2015 ISAKOS Biennial Congress Paper #3

Platelet Rich Plasma Decreases Anti-Inflammatory Markers in a Human Co-Culture Model for Osteoarthritis

Knut Beitzel, MD, MA, Cologne GERMANY
Chelsea Osterman, BA, Farmington, CT UNITED STATES
Mary Beth McCarthy, BS, Farmington, CT UNITED STATES
Mark P. Cote, PT, DPT, MSCTR, Farmington, CT UNITED STATES
James P. Bradley, MD, Pittsburgh, PA UNITED STATES
Gregory Polkowski, MD, Nashville, TN UNITED STATES
Augustus D. Mazzocca, MS, MD, Farmington, CT UNITED STATES

Department of Orthopaedic Surgery, UCONN Health Center, Farmington, CT, USA

FDA Status Cleared

Summary: This co-culture model demonstrated significant anti-inflammatory effects on gene expression of two different PRP methods over time on human OA cartilage and synovium.

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Abstract:

Background

Platelet-rich plasma (PRP) is thought to reduce inflammation involved in osteoarthritis through the action of growth factors, but it is unknown whether preparations of PRP with different concentrations of platelet and white blood cells differ in their anti-inflammatory effects. The goal of this project was to use an in vitro co-culture model of OA in human cartilage and synovium to investigate the anti-inflammatory effects of two different platelet rich plasma preparations.

Methods

Discarded osteoarthritic cartilage and synovium was obtained from nine individuals undergoing total knee arthroplasty and was used to create a co-culture system. IL-1ß was added to each co-culture to induce inflammation. Two different PRP preparations were obtained from three individuals- one yielding lower white blood cells and platelet concentrations (PRPLP), and one yielding high platelet and white blood cell concentrations (PRPHP). PRPLP, PRPHP, or media was added to the co-culture wells. Quantitative polymerase chain reaction (qPCR) was used to test for changes in markers of inflammation (ADAMTS-5, TIMP-1, VEGF, aggrecan and Type I Collagen) in both cartilage and synovial tissues at four time points: 0, 24, 23 48, and 72 hours.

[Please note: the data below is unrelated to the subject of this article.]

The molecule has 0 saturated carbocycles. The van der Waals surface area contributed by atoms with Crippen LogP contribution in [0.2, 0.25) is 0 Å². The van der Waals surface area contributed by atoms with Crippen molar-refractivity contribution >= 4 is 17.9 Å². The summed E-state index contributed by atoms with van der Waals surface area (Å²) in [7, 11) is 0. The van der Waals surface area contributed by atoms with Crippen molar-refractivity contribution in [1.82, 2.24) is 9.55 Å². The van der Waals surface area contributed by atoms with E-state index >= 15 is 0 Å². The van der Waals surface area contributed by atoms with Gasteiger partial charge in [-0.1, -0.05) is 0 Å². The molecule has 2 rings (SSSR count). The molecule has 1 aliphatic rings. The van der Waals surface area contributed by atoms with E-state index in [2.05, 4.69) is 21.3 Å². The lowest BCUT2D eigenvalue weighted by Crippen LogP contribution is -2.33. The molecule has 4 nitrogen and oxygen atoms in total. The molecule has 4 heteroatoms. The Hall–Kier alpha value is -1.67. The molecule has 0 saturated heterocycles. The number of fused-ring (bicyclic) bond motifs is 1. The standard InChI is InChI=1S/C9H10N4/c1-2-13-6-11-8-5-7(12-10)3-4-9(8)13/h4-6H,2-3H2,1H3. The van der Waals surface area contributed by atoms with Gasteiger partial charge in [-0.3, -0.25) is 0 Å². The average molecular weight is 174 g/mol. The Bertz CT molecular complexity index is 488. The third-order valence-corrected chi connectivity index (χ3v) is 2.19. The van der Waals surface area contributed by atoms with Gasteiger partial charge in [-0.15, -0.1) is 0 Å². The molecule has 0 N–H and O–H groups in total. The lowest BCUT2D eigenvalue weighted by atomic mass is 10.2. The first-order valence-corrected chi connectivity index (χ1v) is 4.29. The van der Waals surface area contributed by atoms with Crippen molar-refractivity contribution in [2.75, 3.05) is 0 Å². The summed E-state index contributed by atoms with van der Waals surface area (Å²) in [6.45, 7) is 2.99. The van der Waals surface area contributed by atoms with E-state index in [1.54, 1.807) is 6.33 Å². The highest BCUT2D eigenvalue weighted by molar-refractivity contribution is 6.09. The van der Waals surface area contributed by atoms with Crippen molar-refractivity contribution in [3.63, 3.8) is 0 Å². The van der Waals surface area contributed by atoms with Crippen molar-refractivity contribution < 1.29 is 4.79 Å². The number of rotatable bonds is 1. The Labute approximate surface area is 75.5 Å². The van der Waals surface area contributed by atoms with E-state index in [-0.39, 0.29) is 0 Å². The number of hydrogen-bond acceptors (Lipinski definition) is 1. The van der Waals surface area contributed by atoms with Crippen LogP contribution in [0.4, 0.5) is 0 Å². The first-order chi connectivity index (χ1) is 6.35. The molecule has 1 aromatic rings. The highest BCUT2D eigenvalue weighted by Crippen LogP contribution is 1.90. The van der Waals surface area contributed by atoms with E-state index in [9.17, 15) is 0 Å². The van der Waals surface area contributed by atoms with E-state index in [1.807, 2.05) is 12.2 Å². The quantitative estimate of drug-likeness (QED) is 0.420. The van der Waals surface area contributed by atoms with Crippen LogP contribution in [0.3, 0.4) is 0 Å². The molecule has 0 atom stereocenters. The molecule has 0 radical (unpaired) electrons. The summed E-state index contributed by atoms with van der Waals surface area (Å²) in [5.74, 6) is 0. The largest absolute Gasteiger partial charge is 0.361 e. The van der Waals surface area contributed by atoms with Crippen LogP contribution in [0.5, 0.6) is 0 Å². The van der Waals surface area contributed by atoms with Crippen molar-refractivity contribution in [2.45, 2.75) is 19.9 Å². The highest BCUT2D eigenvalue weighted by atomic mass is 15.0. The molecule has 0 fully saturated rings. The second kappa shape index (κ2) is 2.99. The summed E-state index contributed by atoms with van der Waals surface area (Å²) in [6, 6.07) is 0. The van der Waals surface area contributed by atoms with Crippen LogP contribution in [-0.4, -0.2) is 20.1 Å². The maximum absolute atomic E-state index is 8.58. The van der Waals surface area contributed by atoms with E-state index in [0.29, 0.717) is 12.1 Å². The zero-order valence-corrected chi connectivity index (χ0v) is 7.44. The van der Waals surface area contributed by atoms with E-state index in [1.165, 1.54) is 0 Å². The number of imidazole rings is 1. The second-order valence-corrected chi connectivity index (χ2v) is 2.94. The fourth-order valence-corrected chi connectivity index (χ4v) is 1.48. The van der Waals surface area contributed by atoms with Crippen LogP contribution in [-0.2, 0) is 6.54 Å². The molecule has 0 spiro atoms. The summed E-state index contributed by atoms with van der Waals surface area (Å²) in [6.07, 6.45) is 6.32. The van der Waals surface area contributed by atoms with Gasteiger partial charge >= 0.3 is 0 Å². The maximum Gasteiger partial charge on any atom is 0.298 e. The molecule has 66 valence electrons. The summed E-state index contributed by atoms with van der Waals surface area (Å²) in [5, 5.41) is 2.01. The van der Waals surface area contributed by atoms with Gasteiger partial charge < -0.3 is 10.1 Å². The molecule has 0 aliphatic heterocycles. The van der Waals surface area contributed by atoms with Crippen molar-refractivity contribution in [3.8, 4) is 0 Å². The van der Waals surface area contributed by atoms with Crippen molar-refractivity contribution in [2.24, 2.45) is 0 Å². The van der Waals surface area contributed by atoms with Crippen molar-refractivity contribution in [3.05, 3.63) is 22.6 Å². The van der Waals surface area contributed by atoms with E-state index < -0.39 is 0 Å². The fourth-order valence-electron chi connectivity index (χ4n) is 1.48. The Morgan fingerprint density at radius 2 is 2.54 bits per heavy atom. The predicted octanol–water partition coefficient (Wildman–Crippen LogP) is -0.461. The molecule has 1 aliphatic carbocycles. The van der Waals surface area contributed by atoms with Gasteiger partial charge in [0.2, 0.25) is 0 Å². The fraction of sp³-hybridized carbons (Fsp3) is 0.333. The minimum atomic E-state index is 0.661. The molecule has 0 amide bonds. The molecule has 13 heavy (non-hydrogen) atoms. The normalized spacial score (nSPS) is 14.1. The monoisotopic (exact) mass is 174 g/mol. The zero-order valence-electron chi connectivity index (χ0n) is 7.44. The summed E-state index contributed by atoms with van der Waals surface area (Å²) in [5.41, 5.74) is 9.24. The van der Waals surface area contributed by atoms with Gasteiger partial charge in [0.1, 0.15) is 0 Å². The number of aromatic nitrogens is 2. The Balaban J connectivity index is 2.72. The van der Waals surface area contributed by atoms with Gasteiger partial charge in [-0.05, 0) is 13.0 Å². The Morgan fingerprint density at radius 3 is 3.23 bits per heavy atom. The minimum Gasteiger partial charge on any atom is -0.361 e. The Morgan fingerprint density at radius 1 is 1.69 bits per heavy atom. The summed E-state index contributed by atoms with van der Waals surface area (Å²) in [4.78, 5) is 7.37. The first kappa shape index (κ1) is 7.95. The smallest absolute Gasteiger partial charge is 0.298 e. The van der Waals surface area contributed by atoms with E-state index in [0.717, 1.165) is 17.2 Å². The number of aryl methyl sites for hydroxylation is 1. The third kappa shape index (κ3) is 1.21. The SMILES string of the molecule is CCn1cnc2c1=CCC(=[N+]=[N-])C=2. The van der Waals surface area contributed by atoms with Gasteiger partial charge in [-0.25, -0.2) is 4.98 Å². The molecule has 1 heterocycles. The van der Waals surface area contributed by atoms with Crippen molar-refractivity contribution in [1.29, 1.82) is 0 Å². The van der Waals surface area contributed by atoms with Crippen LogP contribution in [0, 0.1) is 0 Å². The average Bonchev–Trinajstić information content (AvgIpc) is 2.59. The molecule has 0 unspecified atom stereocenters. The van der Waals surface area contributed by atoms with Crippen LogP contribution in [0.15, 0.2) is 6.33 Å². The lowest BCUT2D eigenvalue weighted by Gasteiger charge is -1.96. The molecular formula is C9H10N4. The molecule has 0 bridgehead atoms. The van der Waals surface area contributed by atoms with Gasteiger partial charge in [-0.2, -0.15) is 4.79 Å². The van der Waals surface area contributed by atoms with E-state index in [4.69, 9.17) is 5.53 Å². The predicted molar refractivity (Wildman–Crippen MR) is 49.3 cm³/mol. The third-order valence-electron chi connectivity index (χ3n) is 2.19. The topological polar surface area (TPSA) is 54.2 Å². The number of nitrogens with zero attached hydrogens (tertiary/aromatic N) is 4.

Results

Treatment with PRPLP or PRPHP significantly decreased expression of TIMP-1 and ADAMTS5 in cartilage, increased ACAN expression in cartilage, and decreased ADAMTS5, VEGF, and TIMP-1 expression in synovium compared to control co-cultures that received IL-1ß but no PRP (p < 0.05). There was also significantly less NO production in the PRPLP and PRPHP groups compared to controls (p < 0.05).

Conclusions

This co-culture model allowed for the assessment of two different preparations of PRP and their anti-inflammatory effects over time on human OA cartilage and synovium. PRPLP and PRPHP had a significant anti-inflammatory effect on gene expression at all four time points; however there was no difference in the anti-inflammatory effect between the two preparations. The results suggest that in the future, PRP injections may be an effective alternative anti-inflammatory agent in the treatment of OA.